Tuesday, April 16, 2019

Fruit of the Drunken Tree

Title:  Fruit of the Drunken Tree
Author:  Ingrid Rojas Contreras
Publication Information:  Doubleday. 2018. 304 pages.
ISBN:  0385542720 / 978-0385542722

Book Source:  I received this book as a publisher's galley through NetGalley free of cost in exchange for an honest review.

Opening Sentence:  "She sits in a plastic chair in front on a brick wall, slouching."

Favorite Quote:  "Papa had said that when people became old, they couldn't bring themselves to cry anymore, because they had cried continually, on and off, over a lifetime long with happiness and sorrow. He had said their bank of tears had gone dry."

First of all, the beautiful, vibrant cover gives no hint of the heartbreak and violence that lies under that cover. This book is the story of two little girls forced to grow up way too soon by a conflict that they do not understand. Set in the 1980s and 1990s in Bogota, Colombia, this book is based on an imagining of what did not but could absolutely have happened in the author's own life

Chula and Cassadras are the daughters of the house; they have comforts and a childhood. Petrona, on the other hand, is their mother's new maid. The book does begin at the end, for the beginning is an adult Chula remembering. The remainder of the book is alternating chapters of life from Chula's perspective and from Petrona's perspective.

The story is of the turbulent politics and violence in Colombia at the time, but through the eyes of these two girls, it is also about the divide between affluence and poverty:
  • Chula:  "... he would tell us that it was better to sleep alongside you own clean conscience than to be a parasite of the state or of the militarized groups who were just a different versions of a state."
  • Petrona:  'Imagine, a thirteen-year-old - the breadwinner of a house.' Mama said that when you had that kind of responsibility, it was difficult to be interested in abstract things like politics."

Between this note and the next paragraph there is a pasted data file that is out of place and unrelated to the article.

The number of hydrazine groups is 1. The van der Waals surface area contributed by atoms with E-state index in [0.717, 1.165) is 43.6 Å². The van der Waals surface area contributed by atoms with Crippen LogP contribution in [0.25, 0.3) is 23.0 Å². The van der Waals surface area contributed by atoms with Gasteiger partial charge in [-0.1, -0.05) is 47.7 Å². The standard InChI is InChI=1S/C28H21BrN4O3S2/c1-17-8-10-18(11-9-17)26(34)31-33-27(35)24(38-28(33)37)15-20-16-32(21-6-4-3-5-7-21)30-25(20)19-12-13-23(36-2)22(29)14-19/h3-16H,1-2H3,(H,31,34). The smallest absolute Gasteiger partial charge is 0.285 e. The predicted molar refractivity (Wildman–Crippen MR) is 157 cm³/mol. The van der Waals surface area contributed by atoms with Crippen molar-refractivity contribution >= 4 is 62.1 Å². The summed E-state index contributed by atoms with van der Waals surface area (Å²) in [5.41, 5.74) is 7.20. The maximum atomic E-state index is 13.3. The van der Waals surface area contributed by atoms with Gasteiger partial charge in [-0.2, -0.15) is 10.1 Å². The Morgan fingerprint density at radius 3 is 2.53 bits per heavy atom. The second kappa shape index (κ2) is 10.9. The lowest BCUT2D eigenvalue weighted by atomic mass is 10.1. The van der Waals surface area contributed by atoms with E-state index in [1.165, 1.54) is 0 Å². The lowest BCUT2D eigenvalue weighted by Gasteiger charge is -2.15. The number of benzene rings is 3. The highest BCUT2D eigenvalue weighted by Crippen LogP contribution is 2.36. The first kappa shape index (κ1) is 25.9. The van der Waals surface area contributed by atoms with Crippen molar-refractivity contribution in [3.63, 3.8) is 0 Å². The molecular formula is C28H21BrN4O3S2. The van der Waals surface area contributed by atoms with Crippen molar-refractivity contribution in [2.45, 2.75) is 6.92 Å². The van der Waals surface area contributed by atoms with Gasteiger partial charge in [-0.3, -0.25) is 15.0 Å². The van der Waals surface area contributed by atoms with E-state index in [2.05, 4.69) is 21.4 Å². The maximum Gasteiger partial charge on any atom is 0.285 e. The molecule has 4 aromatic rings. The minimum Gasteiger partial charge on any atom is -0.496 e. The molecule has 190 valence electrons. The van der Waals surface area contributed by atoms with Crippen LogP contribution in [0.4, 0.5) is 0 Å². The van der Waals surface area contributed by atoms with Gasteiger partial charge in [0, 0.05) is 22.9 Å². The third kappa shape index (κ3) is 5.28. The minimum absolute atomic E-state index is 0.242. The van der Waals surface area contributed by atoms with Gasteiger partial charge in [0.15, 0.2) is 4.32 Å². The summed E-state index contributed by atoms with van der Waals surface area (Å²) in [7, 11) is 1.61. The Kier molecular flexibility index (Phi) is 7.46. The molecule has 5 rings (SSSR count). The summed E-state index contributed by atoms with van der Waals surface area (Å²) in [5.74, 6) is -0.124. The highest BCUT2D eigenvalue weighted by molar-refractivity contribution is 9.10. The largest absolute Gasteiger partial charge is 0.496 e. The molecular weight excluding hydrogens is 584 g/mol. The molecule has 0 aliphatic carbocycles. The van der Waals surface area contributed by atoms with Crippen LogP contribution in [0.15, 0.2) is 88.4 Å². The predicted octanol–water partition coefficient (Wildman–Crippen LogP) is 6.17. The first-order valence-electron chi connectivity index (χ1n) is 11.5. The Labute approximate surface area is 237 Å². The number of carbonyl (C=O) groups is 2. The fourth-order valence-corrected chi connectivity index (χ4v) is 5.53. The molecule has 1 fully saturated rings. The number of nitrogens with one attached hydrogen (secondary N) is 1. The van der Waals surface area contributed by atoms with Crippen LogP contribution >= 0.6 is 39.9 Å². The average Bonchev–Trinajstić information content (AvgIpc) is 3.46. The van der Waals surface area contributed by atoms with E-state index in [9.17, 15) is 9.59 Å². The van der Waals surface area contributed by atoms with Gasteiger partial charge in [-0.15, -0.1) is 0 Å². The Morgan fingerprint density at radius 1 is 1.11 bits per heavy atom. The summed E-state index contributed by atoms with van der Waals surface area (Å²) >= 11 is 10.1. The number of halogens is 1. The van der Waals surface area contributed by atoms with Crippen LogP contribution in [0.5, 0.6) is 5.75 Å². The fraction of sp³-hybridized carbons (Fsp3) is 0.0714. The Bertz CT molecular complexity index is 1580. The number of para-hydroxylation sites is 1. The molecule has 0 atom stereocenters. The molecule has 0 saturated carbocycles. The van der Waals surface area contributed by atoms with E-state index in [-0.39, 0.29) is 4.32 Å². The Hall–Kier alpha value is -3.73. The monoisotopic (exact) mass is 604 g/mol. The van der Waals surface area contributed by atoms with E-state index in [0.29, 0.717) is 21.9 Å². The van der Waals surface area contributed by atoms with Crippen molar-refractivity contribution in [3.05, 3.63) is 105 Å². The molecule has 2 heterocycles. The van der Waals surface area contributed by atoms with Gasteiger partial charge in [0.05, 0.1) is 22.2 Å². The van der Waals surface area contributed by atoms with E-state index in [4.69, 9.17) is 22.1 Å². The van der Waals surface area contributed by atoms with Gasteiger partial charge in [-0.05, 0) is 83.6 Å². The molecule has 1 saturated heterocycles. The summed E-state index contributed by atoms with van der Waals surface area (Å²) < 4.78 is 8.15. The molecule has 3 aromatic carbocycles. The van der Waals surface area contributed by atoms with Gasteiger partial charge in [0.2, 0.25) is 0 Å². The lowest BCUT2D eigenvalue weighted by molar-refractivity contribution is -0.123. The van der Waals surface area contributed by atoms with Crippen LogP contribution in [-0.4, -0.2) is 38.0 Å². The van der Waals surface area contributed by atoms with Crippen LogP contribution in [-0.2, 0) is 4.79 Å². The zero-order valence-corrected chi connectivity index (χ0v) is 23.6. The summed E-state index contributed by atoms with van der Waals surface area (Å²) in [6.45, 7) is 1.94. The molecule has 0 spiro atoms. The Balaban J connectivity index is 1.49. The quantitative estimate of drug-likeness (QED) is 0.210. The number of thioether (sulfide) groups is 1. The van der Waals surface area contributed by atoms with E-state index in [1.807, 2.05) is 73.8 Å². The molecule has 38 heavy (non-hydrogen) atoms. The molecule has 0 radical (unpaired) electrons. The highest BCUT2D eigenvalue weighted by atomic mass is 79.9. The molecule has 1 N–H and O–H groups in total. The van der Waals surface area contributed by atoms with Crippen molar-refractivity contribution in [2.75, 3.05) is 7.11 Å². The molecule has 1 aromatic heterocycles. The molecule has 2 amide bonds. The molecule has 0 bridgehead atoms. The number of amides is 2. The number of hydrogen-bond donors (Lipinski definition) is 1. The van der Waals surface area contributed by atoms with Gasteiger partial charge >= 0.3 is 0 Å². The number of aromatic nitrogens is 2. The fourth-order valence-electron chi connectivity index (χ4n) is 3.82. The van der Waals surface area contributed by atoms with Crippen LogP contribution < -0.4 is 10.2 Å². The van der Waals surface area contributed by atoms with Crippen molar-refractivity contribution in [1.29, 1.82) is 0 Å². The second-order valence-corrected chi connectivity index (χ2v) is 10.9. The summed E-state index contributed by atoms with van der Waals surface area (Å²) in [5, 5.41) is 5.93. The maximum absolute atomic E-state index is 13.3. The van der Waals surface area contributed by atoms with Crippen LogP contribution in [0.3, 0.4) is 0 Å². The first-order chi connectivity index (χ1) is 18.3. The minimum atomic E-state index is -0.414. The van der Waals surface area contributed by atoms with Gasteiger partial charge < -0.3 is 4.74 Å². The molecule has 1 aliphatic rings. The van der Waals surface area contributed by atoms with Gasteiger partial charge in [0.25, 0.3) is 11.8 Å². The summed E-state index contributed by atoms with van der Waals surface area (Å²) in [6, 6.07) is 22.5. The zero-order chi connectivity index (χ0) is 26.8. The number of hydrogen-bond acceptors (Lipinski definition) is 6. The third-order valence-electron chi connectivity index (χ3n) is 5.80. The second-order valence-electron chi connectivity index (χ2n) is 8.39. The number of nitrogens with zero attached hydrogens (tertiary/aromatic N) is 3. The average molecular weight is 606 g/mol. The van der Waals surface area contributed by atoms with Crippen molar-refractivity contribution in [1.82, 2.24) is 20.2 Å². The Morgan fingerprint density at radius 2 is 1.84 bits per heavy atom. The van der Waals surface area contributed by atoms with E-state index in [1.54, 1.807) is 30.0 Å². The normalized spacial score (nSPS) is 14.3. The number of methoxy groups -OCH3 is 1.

• Chula:  "I thought about all the things I had to lose."
  • Petrona:  I knew that there was no gate surrounding the invasiones where Petrona lived, no iron locks on the doors, no iron bars on the windows. When I asked Petrona how she and her family stayed safe, she laughed. Then because I was embarrassed she shrugged her shoulders. She thought for a moment then said, 'There's nothing to lose.' 
To understand this book, you really have to understand the history of Colombia at the time. Violence and death was an everyday occurrence. Survival was not a given. Kidnappings and murders were commonplace.

Chula still has the protection of family and affluence. The impact is there for she is growing up in this environment, but at the same time, she is able to remain a child. Petrona, on the other hand, is a teenager with adult responsibilities to uphold and adult decisions to make. She is actually the "adult" to her younger siblings.

The story and the characters are heartbreaking. The book itself unfortunately is very slow reading. Since the book is the perspective of these two young girls, many of the bigger, historical events of the book happen outside of their lives and the impacts reverberates back to their lives. As such, the book seems to move from episode to episode but at the same time feels a bit removed. This is particularly true of the chapters from Chula's perspective because she is much more the child. I wish the book was more directly Petrona's story for that is the more compelling one. Much of Chula's time is spent contemplating Petrona's life and actions.

I am glad I read this perspective on a turbulent history. I just wish I had loved the book as much as I expected to and as much as the sad story of these two young girls deserved.

Please share your thoughts and leave a comment. I would love to "talk" to you.

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